Category Archives: Categories

• DON’T Teach This as an ESL Speaking Skill

Reduced Forms 2 Cover shot

(This posting includes a handout which you are welcome to use with your students and a link to a video.) *

In the video, I explain how ESL teachers can best help their students deal with reduced forms of speech. Some examples of reduced forms are
• whaddya (what are you)
• gonna (going to)
• din (didn’t)
• isn (isn’t)
•  cha > / t / + you) > I want you to start now.

It’s vital that we help students UNDERSTAND what OTHER PEOPLE are saying when they use these, but it’s COUNTER-PRODUCTIVE to tell students to use these when they speak.

The link to the video and two handout-activities

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• Getting The Most Out of Information-Gap Chart Activities PART 1

Cover info Part 1 shot

(This posting includes a handout which you are welcome to use with your students.)

You can see my video discussing Part 1 & Part 2 here: VIDEO Getting The Most Out of ESL Information-Gap Activities: Six Recommendations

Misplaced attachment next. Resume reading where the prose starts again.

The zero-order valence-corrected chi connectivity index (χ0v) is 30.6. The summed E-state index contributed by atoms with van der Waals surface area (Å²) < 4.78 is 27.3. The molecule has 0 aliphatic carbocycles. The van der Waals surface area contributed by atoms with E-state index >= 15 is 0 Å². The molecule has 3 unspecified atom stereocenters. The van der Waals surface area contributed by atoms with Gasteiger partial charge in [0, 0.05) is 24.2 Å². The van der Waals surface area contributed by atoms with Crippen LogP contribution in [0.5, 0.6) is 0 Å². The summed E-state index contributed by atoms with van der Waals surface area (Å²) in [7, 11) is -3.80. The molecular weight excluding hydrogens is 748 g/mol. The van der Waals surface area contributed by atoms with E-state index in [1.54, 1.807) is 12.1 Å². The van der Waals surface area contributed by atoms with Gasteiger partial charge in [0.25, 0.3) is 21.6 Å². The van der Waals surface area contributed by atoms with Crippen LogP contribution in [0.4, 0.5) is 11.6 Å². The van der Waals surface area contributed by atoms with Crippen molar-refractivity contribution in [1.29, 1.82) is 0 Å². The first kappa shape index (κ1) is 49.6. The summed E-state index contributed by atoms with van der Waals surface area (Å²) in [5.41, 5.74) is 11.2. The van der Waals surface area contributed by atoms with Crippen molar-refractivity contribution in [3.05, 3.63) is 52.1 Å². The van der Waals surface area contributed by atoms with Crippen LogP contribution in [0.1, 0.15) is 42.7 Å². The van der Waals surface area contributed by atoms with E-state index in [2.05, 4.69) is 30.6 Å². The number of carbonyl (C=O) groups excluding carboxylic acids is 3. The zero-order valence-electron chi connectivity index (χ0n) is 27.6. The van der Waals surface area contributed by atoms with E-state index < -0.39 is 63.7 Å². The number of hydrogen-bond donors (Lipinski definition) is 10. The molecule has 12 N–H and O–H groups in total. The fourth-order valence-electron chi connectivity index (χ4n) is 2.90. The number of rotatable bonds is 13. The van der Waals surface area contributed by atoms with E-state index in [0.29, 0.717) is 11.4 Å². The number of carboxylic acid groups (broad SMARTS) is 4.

At first glance, these activities can appear to be just a fun way for students to interact with each other. However, the more I’ve worked with and developed them, the more I realize what an effective skill-building tool they can be.

For this PART 1 posting, I’ll…
1) briefly review what an information gap activity is.
2) describe three important ways to make these most effective for students and the mistakes that teachers sometimes make with these.

In my next posting, PART 2, I’LL …
3) explain ways to customize them to review and reinforce vocabulary words and conversation strategies.
4) include more samples of these types of information-gap activities.

Here is an example of an information gap activity and a common mistake teachers make with them.

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• Writing Your Own ESL Exercises: Two Basic Recommendations

Blog cover Write Own

When I first started to write my own exercises, I learned two simple but important steps the hard way. In this short, 5-minute video, I describe what happened when I did NOT include the two steps in a couple of exercise and how I was able to improve them.

Here is the link to the video:

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Publisher: Pro Lingua Associates is now Pro Lingua Learning

I’ve recently received emails from readers who have been unable to follow links to Pro Lingua Associates (PLA) about textbooks in in some of my posts and downloadable exercises. As of October 1st, PLA has a new owner and website:  Pro Lingua Learning. The transition is expected to be completed soon.